Did media jump the gun on ‘terrorism’? A look at breaking coverage of the NYC attack | The Knife Media

 AP Images

AP Images


(The Knife Media) Reporting breaking news of a crime can be tricky, as journalists try to get the most information out to the public as quickly as possible. But in that rush, when and how should media start implying the motive for the crime? For instance, should media speculate that it might be an act of “terrorism,” and if so, how?


Below we look at how two different media outlets introduce the possibility that Tuesday’s incident could be an act of terror, from the most slanted to the most responsible. Note, these are from articles captured at 5:30 pm Eastern, less than two and a half hours after the attack, and prior to any official statement about “terrorism.”


NBC News


“Terrorism Suspected After Truck Driver Kills Eight in Lower Manhattan”


This is NBC’s headline. As the first thing people read, it colors all the information that follows. Even if the suspect is later found to have other reasons for attacking, such as psychological issues or another motive, it could still promote fears of “terrorism.”


Associated Press


An anonymous police official “said the attack was being investigated as a possible act of terrorism.”


Of the outlets we analyzed, AP presents the possibility of terrorism in the most responsible way. It only provides the above line, and doesn’t emphasize it repeatedly. It is also in the body of the article, not the headline.


Risks of rushed reporting


There are specific pitfalls journalists could take care to avoid when reporting breaking news, from inaccuracies to biasing the public dialogue on an issue. As we might remember from the initial reporting of the Sandy Hook Elementary shooting in 2012, many news organizations initially reported incorrect information – like calling the suspect by his brother’s name and incorrectly stating that his mother worked at and was killed at the school.


But even when breaking news reporting doesn’t contain factual inaccuracies, as with Sandy Hook, it still can promote premature implications that may encourage fear. For instance, in the case of Tuesday’s attack, reporting that implies that it was terrorism before any official investigations have concluded could bias the public towards this conclusion. In turn, it could encourage public fears about “terrorism” being a major threat, influence the government to treat the attack as “terrorism,” or even encourage public officials to favor policies aimed at preventing “terrorism” over efforts to prevent all violent crimes. (See Context section for statistics on the prevalence of “terrorism” compared to other crimes.)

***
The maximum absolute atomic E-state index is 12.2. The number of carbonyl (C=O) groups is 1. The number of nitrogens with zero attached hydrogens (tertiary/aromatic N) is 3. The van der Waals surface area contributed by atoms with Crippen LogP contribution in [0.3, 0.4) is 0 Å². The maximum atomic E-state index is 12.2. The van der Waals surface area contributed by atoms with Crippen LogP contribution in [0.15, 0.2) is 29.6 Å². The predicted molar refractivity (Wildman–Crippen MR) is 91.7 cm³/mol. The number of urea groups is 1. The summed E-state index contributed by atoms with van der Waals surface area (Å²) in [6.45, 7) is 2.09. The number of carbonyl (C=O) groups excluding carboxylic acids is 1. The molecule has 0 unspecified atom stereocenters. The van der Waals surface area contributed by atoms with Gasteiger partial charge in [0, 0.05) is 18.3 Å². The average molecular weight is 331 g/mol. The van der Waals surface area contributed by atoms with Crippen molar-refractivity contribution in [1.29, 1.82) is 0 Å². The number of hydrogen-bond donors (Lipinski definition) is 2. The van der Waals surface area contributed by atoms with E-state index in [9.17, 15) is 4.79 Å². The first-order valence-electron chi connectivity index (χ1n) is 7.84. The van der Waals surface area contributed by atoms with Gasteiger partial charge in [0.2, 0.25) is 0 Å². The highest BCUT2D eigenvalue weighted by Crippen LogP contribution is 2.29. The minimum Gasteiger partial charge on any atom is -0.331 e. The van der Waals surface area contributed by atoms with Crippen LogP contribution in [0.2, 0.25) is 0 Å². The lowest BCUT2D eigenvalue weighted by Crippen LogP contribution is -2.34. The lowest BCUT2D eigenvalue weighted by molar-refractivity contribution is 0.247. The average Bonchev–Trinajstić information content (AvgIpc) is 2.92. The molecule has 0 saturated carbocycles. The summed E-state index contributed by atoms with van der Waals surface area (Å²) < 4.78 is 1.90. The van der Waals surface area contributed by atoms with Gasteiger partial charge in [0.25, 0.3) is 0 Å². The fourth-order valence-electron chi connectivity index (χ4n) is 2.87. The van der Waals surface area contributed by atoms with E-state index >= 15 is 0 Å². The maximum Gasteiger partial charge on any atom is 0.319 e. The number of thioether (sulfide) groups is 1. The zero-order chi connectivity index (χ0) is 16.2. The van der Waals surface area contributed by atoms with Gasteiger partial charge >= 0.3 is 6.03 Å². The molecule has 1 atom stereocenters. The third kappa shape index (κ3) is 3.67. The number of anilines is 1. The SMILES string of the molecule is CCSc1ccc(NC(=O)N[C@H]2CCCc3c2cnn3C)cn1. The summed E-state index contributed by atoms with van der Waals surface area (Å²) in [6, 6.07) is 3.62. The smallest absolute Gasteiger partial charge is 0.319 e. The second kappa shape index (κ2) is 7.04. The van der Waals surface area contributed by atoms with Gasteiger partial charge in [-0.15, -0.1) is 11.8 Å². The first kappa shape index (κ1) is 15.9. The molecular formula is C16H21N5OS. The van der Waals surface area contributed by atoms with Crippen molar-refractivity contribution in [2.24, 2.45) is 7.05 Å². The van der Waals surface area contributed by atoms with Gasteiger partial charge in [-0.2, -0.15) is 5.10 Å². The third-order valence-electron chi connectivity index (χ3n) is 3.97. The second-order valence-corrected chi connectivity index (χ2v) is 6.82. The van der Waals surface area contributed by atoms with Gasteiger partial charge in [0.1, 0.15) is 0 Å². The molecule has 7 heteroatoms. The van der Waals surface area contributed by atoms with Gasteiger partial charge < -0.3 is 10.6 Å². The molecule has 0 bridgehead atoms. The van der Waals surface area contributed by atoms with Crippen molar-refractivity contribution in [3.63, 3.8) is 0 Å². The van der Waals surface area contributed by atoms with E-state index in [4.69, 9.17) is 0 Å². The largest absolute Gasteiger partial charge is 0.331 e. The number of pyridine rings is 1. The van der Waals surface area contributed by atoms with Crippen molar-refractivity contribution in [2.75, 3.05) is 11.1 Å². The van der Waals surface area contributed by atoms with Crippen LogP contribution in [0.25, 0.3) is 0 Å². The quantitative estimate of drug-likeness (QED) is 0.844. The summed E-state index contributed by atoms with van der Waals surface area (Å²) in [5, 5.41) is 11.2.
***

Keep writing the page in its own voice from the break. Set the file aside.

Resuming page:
Maybe it was ‘terrorism’


It may actually have been, but would we know only a couple of hours after the incident? The crime of “terrorism” has to do with using violence or fear to further a political agenda (see more in the Context section). At the time, all the media had to go on was what the suspect looked like, and a witness account that he shouted “Allahu Akbar” (God is great in Arabic). Is that enough to know his motivation? Probably not. That would require investigation.


Would media have implied this was terrorism if the suspect looked different? As others have written, media seems to apply the label “terrorism” quickly to people who fit a certain stereotype: people who lookMiddle Eastern or Muslim, or speak Arabic. (For example, most media outlets didn’t refer to the Las Vegas mass shooting by a white American as terrorism.) Assuming we know someone’s motive just because of the way they look can promote prejudice.


So should media stay out of it?


This isn’t to say that there was factually inaccurate information in the coverage of Tuesday’s incident in New York. But it would be more responsible for media to minimize speculation, acknowledge limitations in data, and not rush to judgments – especially those that might promote prejudice or a societal fear of certain groups, when reported without context.


Written by Analea Holland and Julia Berry López


Edited by Julia Berry López, Rosa Laura Junco and Jens Erik Gould


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